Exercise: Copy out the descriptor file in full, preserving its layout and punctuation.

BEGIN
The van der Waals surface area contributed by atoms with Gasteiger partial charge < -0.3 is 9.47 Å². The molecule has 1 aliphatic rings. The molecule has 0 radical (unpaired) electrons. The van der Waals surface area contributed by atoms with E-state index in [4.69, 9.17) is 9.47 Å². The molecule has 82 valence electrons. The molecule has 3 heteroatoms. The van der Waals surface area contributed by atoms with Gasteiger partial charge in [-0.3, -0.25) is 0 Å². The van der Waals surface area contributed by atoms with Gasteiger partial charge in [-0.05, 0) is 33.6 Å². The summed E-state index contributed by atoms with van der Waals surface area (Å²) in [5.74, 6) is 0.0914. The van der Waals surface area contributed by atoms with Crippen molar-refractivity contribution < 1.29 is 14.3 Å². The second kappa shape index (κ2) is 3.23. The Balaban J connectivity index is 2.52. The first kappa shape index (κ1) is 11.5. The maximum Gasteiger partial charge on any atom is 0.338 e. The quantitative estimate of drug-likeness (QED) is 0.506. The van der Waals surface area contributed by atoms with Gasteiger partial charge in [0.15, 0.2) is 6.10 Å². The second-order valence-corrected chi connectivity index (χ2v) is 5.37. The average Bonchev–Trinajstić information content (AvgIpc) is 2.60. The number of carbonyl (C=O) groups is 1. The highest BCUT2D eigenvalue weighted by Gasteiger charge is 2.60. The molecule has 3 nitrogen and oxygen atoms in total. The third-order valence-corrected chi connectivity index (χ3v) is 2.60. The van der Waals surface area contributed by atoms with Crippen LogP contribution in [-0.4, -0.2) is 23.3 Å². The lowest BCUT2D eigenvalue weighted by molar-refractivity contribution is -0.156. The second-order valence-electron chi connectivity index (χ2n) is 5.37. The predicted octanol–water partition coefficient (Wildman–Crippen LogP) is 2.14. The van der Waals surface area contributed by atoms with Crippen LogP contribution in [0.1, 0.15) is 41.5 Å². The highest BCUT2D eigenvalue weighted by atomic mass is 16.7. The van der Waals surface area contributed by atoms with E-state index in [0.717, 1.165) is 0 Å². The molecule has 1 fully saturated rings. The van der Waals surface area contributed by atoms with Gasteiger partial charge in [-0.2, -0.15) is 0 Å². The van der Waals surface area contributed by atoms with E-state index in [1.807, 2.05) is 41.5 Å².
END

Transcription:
The van der Waals surface area contributed by atoms with Gasteiger partial charge < -0.3 is 9.47 Å². The molecule has 1 aliphatic rings. The molecule has 0 radical (unpaired) electrons. The van der Waals surface area contributed by atoms with E-state index in [4.69, 9.17) is 9.47 Å². The molecule has 82 valence electrons. The molecule has 3 heteroatoms. The van der Waals surface area contributed by atoms with Gasteiger partial charge in [-0.3, -0.25) is 0 Å². The van der Waals surface area contributed by atoms with Gasteiger partial charge in [-0.05, 0) is 33.6 Å². The summed E-state index contributed by atoms with van der Waals surface area (Å²) in [5.74, 6) is 0.0914. The van der Waals surface area contributed by atoms with Crippen molar-refractivity contribution < 1.29 is 14.3 Å². The second kappa shape index (κ2) is 3.23. The Balaban J connectivity index is 2.52. The first kappa shape index (κ1) is 11.5. The maximum Gasteiger partial charge on any atom is 0.338 e. The quantitative estimate of drug-likeness (QED) is 0.506. The van der Waals surface area contributed by atoms with Gasteiger partial charge in [0.15, 0.2) is 6.10 Å². The second-order valence-corrected chi connectivity index (χ2v) is 5.37. The average Bonchev–Trinajstić information content (AvgIpc) is 2.60. The number of carbonyl (C=O) groups is 1. The highest BCUT2D eigenvalue weighted by Gasteiger charge is 2.60. The molecule has 3 nitrogen and oxygen atoms in total. The third-order valence-corrected chi connectivity index (χ3v) is 2.60. The van der Waals surface area contributed by atoms with Crippen LogP contribution in [-0.4, -0.2) is 23.3 Å². The lowest BCUT2D eigenvalue weighted by molar-refractivity contribution is -0.156. The second-order valence-electron chi connectivity index (χ2n) is 5.37. The predicted octanol–water partition coefficient (Wildman–Crippen LogP) is 2.14. The van der Waals surface area contributed by atoms with Crippen LogP contribution in [0.1, 0.15) is 41.5 Å². The highest BCUT2D eigenvalue weighted by atomic mass is 16.7. The van der Waals surface area contributed by atoms with E-state index in [0.717, 1.165) is 0 Å². The molecule has 1 fully saturated rings. The van der Waals surface area contributed by atoms with Gasteiger partial charge in [-0.2, -0.15) is 0 Å². The van der Waals surface area contributed by atoms with E-state index in [1.807, 2.05) is 41.5 Å².